Date of Submission
Doctor of Philosophy in International Conflict Management (Ph.D. INCM)
Dr. Maia Hallward
Dr. Timothy Hedeen
Dr. Juha Uitto
This dissertation investigates the use of a conflict sensitivity framework in supporting environmental conservation work. Employing an action research methodology, it consists of a multi-phase evaluation of the design and implementation of Conservation International’s (CI) Environmental Peacebuilding Training Manual. Through needs assessment, formative evaluation, and outcome evaluation phases, the dissertation explores questions related to what conflicts conservation practitioners face; what form a relevant, accessible, and effective conflict sensitivity framework might take; and what effect such a framework might have on the knowledge, attitudes, capacities, and actions of conservation practitioners. The findings indicate that conservation practitioners face a variety of conflicts stemming largely from their engagement with stakeholders, and that a conflict sensitivity framework is likely to be useful in responding to those conflicts. However, if conflict sensitivity is to have a sustainable impact on environmental conservation work, more must be done to support its integration. This includes: clarifying key concepts such as the difference between peacebuilding and conflict sensitivity, further defining how and when a conflict sensitivity framework should be used, ensuring a framework’s adaptation to the context and needs, and reinforcing the development of conservation practitioners’ capacity through ongoing guidance and applied practice. As a collaborative, action-oriented research project, this dissertation also includes a reflection on and recommendations about how to best take advantage of opportunities and address challenges associated with academic-practitioner research partnerships.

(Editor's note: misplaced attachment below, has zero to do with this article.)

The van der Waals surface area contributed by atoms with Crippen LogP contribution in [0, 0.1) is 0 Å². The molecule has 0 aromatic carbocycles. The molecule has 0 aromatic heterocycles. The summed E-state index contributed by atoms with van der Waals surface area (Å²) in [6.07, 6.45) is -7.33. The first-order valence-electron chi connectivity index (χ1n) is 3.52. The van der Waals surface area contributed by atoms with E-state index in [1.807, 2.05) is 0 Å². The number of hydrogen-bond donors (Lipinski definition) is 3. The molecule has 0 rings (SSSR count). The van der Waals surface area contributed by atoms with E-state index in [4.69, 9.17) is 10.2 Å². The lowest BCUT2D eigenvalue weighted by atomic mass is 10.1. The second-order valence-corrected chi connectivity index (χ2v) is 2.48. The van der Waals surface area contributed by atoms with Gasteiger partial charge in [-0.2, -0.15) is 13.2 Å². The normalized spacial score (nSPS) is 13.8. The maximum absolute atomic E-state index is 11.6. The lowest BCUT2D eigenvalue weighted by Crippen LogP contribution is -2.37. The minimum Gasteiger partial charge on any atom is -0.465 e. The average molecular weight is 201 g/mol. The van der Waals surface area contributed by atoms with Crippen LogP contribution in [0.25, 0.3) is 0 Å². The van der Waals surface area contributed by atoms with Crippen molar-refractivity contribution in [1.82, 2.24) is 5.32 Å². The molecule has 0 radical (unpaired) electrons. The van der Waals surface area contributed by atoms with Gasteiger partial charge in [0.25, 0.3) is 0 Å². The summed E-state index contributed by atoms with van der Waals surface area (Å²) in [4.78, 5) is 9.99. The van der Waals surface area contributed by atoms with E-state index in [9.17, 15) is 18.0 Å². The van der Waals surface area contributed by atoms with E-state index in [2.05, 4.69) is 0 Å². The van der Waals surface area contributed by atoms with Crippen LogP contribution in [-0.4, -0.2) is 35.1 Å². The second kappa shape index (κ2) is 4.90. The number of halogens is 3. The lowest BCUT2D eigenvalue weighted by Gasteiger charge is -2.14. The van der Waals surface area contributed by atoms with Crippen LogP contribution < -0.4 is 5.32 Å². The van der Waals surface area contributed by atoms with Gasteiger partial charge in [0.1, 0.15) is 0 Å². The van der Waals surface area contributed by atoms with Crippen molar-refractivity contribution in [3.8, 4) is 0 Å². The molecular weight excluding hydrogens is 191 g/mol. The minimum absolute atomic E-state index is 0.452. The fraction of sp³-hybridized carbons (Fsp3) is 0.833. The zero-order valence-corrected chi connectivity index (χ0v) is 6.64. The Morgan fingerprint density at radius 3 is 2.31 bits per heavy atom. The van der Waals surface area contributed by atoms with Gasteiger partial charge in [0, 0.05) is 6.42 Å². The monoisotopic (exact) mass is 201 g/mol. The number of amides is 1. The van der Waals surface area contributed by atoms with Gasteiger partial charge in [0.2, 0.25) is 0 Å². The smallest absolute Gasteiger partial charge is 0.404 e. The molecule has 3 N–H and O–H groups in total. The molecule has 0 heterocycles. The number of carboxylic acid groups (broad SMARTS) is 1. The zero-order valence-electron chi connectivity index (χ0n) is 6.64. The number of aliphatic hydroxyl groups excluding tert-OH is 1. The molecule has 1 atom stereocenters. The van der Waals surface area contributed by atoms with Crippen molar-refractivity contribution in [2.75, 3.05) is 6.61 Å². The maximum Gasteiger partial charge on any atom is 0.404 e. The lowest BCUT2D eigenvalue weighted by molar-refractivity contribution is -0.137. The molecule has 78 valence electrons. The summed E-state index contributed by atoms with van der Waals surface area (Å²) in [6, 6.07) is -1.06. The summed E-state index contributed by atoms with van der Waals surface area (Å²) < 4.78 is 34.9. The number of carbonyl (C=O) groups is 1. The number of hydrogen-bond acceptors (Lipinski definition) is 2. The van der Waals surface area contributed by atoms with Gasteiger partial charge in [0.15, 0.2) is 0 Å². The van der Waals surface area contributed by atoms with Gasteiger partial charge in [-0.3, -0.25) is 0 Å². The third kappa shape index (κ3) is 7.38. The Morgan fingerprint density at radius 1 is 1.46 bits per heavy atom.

Environmental Studies Commons, International and Area Studies Commons, Peace and Conflict Studies Commons